Blondel’s Song: The Capture, Imprisonment and Ransom of Richard the Lionheart by David Boyle - review by Frank Fairfield

Frank Fairfield

Blondels Have More Fun

Blondel’s Song: The Capture, Imprisonment and Ransom of Richard the Lionheart

By

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Richard the Lionheart is an iconic figure in English history. The red cross of St George that he popularised on the Third Crusade is today a ubiquitous symbol of our brave new England, patriotically adorning car registration plates, painted on the faces of football fans, and tattooed across the spreading jelly bellies of those modern crusaders who carry fire and sword to the bars of Ibiza rather than the gates of Jerusalem. And wasn't it in Richard's cause that the archetypal English rogue Robin Hood – loveable, loyal and brave – took to the woods of Sherwood in defiance of bad brother John and his repressive, duplicitous tyranny?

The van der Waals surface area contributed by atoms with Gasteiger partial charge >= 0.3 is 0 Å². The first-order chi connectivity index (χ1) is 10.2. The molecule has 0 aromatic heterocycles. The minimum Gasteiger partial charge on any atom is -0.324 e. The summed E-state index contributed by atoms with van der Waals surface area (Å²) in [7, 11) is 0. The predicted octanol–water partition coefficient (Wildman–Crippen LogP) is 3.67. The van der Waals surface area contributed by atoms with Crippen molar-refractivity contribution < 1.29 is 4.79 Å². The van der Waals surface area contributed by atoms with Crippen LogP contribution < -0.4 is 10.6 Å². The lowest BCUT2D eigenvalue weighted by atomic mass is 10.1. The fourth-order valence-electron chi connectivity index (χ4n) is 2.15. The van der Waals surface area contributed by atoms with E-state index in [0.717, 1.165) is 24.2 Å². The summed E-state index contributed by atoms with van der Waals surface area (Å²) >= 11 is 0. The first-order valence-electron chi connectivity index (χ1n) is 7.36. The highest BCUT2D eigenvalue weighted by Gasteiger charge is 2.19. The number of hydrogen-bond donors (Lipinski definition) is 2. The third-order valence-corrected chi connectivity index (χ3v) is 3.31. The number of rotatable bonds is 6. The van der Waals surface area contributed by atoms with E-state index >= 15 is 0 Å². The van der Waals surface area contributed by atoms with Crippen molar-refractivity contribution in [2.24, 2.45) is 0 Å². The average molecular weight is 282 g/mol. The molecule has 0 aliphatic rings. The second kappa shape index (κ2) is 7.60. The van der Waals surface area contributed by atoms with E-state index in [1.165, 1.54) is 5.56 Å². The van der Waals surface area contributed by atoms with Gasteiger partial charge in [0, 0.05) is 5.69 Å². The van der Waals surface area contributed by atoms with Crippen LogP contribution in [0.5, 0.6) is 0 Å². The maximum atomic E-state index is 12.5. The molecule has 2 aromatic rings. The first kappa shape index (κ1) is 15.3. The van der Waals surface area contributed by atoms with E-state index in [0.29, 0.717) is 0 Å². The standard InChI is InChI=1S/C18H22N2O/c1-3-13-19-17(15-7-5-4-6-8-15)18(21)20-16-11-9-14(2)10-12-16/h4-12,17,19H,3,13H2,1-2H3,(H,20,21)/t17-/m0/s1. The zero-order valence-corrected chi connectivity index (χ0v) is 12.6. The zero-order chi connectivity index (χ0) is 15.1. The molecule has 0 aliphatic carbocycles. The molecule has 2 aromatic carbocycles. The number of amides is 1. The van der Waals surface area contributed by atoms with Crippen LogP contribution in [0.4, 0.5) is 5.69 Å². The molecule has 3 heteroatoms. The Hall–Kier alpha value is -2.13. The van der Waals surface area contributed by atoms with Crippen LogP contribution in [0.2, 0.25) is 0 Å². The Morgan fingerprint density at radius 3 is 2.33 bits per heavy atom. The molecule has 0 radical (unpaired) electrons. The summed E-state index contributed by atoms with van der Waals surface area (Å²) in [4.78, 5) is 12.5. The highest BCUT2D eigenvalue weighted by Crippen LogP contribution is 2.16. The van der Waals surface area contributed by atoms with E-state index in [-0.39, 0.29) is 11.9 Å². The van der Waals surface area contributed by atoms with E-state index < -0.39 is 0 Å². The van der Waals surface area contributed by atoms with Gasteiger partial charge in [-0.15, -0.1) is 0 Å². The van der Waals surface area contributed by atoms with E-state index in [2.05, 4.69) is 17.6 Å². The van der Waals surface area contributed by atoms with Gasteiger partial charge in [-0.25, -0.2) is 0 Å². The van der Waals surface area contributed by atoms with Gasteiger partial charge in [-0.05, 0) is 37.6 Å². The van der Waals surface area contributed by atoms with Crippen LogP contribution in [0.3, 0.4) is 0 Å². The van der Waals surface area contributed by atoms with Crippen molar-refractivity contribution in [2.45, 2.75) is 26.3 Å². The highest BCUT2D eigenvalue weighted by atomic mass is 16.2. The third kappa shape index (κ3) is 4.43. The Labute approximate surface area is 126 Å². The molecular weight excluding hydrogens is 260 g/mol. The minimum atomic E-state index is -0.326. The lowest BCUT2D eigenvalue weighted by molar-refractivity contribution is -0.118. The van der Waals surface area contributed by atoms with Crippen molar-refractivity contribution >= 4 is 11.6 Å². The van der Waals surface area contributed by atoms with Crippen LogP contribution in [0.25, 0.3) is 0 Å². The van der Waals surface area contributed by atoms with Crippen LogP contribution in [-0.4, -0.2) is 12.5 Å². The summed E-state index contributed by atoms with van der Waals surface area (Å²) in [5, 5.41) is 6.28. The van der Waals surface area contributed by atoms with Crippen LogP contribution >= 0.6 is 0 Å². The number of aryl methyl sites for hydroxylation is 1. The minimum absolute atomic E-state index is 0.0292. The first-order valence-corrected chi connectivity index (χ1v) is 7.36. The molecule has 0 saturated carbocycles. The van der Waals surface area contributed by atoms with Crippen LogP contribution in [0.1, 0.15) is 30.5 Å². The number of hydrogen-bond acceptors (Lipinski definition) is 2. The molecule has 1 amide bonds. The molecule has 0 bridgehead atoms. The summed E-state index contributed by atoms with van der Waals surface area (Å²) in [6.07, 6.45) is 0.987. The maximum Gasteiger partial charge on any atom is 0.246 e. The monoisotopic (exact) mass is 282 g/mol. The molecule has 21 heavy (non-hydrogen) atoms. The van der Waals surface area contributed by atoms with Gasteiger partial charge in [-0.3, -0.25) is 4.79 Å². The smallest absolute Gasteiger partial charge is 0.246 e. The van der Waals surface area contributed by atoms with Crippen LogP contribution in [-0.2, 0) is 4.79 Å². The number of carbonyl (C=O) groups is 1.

It comes as some surprise, then, to learn from David Boyle's richly absorbing and revealing study that the historical Richard could not even speak English (French was his preferred lingua franca, but he could manage some Latin if pushed); did not much like England (he spent only nine months of

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